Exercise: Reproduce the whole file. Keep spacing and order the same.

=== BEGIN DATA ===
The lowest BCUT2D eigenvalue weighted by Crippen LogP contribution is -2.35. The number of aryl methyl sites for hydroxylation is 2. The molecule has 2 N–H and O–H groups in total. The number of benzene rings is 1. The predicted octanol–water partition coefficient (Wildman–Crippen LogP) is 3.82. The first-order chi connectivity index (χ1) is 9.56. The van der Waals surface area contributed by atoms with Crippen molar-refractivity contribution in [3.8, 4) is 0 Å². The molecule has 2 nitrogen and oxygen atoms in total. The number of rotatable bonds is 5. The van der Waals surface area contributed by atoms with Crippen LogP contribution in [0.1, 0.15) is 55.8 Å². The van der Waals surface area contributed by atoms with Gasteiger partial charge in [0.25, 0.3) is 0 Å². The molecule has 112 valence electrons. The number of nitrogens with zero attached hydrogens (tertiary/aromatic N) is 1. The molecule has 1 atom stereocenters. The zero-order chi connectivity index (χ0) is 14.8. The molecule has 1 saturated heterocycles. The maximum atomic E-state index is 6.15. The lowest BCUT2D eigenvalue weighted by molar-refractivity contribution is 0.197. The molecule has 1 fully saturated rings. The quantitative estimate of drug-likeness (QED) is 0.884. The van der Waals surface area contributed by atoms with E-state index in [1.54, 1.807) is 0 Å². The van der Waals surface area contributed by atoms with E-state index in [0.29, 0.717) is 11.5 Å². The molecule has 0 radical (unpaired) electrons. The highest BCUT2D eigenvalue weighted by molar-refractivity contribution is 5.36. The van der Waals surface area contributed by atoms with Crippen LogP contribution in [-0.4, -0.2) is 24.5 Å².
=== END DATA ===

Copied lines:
The lowest BCUT2D eigenvalue weighted by Crippen LogP contribution is -2.35. The number of aryl methyl sites for hydroxylation is 2. The molecule has 2 N–H and O–H groups in total. The number of benzene rings is 1. The predicted octanol–water partition coefficient (Wildman–Crippen LogP) is 3.82. The first-order chi connectivity index (χ1) is 9.56. The van der Waals surface area contributed by atoms with Crippen molar-refractivity contribution in [3.8, 4) is 0 Å². The molecule has 2 nitrogen and oxygen atoms in total. The number of rotatable bonds is 5. The van der Waals surface area contributed by atoms with Crippen LogP contribution in [0.1, 0.15) is 55.8 Å². The van der Waals surface area contributed by atoms with Gasteiger partial charge in [0.25, 0.3) is 0 Å². The molecule has 112 valence electrons. The number of nitrogens with zero attached hydrogens (tertiary/aromatic N) is 1. The molecule has 1 atom stereocenters. The zero-order chi connectivity index (χ0) is 14.8. The molecule has 1 saturated heterocycles. The maximum atomic E-state index is 6.15. The lowest BCUT2D eigenvalue weighted by molar-refractivity contribution is 0.197. The molecule has 1 fully saturated rings. The quantitative estimate of drug-likeness (QED) is 0.884. The van der Waals surface area contributed by atoms with E-state index in [1.54, 1.807) is 0 Å². The van der Waals surface area contributed by atoms with E-state index in [0.29, 0.717) is 11.5 Å². The molecule has 0 radical (unpaired) electrons. The highest BCUT2D eigenvalue weighted by molar-refractivity contribution is 5.36. The van der Waals surface area contributed by atoms with Crippen LogP contribution in [-0.4, -0.2) is 24.5 Å².